Frank – the individuals you make reference to are a very small minority of our platform, and they’re entitled to an opinion, just like all of our valued members, including you. From my vantage (and I probably have the most qualified view, other than Jonathan or Bob) our Network is far from losing any ‘containment.’ In fact, in some respects, it’s never been healthier. With nearly 90K members, there’s bound to be some ‘drama’ from time to time. We’ve actually been pretty fortunate, compared to other similar platforms.

    In my experience, there will always be those who ‘get it’ and those who don’t. You can talk to the ones who don’t get it until you’re blue in the face, and they still won’t get it. And typically, for the ones who do actually ‘get it,’ the points are an after-thought. Some of the old school marketing habits of RE professionals are so deeply ingrained, that it’s challenging to teach new tricks.

    As I have alluded to you on numerous occasions, while I tend to agree with your criticisms of our current edition of Localism, a completely revamped version is being released shortly. I will gladly welcome your critique after it’s debut.

    Teresa is one of the better examples of how things can be done right. She is true to herself and genuinely ‘reader-centric.’ The beauty of blogging, in my humble opinion, is that, while there are obviously certain proven methods to success, one size doesn’t fit all. Each of us ultimately must determine what works best for our own business models in our individual markets. To thine own blog be true!

    Ah, the Ego-Driven RE professional! Fortunately, they appear to be a dying race. Web 2.0 has raised the bar and placed the focus solely on engaging today’s consumer with quality content. If enough of us preach THAT gospel, perhaps we can effect positive change!

  15. Bill Lublin

    June 1, 2008 at 6:03 am

    Rich – Nice legs (on the Crab I mean) I really think this is a way deep post – Finding a voice is not the easiest thing to do in any creative endeavor.

    I have to disagree with Fank and agree with you about Teresa – I think she has a very rich voice in her blog which speaks to her audience. To me writing skill is not about how much you say but how well you speak to your chosen audience </b? (though you wouldn’t think that from the length of my posts or my comments – I’m just not as good as Teresa)

    I do disagree when you say, ‘”Ah, the Ego-Driven RE professional! Fortunately, they appear to be a dying race.”,/i> I think blogging is by its nature (at least in the real estate world) self-promoting and I think very ego driven – But I agree that the effective bloggers are smart enough to get their ego strokes from . “engaging today’s consumer with quality content”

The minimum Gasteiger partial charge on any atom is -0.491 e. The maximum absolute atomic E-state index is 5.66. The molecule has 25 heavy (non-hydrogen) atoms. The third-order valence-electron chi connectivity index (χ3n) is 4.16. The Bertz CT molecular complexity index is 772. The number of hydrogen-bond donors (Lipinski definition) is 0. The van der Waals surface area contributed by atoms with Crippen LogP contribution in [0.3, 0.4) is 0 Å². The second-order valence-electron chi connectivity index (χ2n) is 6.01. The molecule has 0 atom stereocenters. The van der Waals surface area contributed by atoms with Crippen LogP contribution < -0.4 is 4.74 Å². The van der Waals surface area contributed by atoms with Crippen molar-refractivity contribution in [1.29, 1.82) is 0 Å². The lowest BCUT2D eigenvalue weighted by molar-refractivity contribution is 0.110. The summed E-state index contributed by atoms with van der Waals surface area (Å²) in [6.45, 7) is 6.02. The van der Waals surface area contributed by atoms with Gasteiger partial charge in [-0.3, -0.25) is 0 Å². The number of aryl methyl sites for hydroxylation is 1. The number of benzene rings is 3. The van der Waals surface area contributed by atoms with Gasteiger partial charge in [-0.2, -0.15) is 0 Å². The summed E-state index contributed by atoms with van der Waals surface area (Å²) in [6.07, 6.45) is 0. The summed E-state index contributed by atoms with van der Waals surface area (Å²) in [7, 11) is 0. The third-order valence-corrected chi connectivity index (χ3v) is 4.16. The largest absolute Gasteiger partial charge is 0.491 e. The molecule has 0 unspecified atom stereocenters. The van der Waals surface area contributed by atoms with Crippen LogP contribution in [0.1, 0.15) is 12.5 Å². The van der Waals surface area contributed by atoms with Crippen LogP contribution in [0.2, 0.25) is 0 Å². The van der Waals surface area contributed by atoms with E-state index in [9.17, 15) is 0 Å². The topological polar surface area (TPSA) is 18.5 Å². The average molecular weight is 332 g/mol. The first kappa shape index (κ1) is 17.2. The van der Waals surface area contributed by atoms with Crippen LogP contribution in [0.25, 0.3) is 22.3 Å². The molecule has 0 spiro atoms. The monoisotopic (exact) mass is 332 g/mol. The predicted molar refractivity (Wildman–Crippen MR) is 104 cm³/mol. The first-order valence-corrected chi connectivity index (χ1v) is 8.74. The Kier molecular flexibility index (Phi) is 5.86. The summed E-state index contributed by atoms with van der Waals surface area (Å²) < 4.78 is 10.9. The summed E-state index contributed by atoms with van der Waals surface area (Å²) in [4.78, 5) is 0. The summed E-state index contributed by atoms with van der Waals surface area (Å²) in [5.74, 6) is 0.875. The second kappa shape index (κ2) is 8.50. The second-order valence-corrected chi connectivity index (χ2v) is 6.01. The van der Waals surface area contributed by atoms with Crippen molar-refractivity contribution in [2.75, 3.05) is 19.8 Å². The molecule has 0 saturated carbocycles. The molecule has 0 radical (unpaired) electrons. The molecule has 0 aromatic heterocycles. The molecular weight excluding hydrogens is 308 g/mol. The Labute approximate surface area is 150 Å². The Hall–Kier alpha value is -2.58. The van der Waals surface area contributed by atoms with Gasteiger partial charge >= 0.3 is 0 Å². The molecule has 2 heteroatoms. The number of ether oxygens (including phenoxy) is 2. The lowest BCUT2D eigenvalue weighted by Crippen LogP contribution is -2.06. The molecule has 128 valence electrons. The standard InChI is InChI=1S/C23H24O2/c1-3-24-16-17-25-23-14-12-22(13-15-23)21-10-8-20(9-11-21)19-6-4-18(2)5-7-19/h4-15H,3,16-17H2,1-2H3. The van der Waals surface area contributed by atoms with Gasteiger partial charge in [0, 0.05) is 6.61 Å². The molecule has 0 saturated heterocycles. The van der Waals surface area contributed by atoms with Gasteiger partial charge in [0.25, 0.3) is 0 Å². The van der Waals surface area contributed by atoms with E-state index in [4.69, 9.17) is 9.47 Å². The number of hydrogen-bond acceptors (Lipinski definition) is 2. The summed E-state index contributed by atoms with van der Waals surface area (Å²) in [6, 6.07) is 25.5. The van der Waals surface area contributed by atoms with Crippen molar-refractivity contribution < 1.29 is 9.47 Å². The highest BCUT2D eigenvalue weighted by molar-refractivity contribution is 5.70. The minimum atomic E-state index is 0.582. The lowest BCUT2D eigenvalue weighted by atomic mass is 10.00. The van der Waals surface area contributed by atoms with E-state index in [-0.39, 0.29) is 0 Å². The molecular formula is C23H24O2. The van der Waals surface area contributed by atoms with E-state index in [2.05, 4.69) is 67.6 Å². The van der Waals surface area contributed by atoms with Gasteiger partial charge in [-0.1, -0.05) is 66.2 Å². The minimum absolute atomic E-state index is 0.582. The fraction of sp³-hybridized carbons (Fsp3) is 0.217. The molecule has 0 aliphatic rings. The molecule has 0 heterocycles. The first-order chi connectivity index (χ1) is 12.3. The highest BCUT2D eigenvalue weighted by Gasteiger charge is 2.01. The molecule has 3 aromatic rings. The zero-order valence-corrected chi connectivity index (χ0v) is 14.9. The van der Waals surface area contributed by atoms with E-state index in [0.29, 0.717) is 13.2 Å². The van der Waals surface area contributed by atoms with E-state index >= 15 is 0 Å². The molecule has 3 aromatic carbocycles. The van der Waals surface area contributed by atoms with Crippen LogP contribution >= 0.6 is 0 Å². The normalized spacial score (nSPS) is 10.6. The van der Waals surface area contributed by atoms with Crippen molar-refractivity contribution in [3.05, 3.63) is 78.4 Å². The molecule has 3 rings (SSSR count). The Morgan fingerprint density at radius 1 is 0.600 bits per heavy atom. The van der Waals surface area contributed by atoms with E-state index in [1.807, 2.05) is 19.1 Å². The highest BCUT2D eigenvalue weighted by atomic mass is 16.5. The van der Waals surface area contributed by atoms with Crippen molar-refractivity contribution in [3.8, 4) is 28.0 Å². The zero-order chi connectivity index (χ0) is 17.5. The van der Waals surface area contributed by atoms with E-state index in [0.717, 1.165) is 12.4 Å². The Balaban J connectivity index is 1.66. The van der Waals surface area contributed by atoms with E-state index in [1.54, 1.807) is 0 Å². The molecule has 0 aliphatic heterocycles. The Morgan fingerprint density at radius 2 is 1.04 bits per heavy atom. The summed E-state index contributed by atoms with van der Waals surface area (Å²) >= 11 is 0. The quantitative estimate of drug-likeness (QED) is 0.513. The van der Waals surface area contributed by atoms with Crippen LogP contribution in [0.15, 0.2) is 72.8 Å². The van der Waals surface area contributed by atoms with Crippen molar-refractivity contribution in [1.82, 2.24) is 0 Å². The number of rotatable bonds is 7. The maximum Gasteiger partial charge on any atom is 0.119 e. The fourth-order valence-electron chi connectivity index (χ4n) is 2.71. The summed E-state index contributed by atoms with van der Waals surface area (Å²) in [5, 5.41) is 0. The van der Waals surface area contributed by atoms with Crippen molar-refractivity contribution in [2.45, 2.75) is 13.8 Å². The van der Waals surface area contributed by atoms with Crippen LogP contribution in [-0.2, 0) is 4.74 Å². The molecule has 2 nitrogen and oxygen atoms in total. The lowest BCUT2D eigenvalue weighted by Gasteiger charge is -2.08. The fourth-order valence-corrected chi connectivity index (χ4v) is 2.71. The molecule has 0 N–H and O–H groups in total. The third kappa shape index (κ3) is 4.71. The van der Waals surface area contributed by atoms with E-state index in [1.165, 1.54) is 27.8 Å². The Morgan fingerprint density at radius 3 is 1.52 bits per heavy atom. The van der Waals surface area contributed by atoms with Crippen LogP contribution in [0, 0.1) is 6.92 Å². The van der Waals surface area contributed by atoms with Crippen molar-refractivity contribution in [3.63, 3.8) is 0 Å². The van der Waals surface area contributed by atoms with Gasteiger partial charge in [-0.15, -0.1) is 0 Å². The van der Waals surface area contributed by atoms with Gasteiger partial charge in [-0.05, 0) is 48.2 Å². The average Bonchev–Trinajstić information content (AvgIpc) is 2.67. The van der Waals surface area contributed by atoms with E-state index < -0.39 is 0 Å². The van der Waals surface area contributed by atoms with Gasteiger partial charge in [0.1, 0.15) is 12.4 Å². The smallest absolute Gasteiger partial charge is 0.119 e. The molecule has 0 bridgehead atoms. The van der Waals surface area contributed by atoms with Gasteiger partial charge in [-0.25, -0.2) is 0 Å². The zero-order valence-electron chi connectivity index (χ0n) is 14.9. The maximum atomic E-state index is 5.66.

BTW, Good looking son – I assume that those kind of good looks skip a generation in your family as it does in mine

  16. Bill Lublin

    June 1, 2008 at 6:04 am

    Look at me messing up my html You forget to close one thing 🙁

  17. Eric Blackwell

    June 1, 2008 at 7:03 am

    A BIG amen to Broker Bryant:

    “So not only is it important to write about what we do it’s also important to write TO who we want to work with.”

    It is about targeting your audience, being authentic and exploiting, errr…dominating a niche. When you do that, you will get QUALITY leads. Much of today’s online REALTOR time is spent talking inside baseball and I think we need to push to more consumer focused content–NARROWLY focused IMO as well.

    Eric

  18. Missy Caulk

    June 1, 2008 at 7:33 am

    Rich, of course blogging brings the quality of leads up. But, it takes time. Yes, I agree with you that the content and consistency brings people back to read more and begin a level of trust. Using an analytics program, I use getclicky lets you know what the consumers are searching for and you can start to see a pattern in their searches.

    I think you know that I am an advocate of my pay per click campaign. If not for it, I would not have had to add 2 more buyer agents to follow up potential customers.

    In a soft Michigan market, all my buyer agents are busy with buyers who found us at my search site. Marketing is all about testing and increasing what works, and dumping what brings no results.

    Blogging and PPC is both working for us.

  19. Eric Blackwell

    June 1, 2008 at 7:48 am

    @Missy- Spot on IMO. The key is it takes investment of time…or money…or both. Time to craft a quality site and good content…and then either time or money to market it. (folks often forget that piece of it).

    “I think you know that I am an advocate of my pay per click campaign. If not for it, I would not have had to add 2 more buyer agents to follow up potential customers.”

    Congratulations and well earned. You’ve invested and it is paying off.

  20. Missy Caulk

    June 1, 2008 at 10:12 am

    Eric, I know some people perish the thought, but it works for me in a huge ROI. I will share my numbers at the end of the year. Open houses don’t work for me or in Ann Arbor. That’s ok, I respect people in area’s where they do work.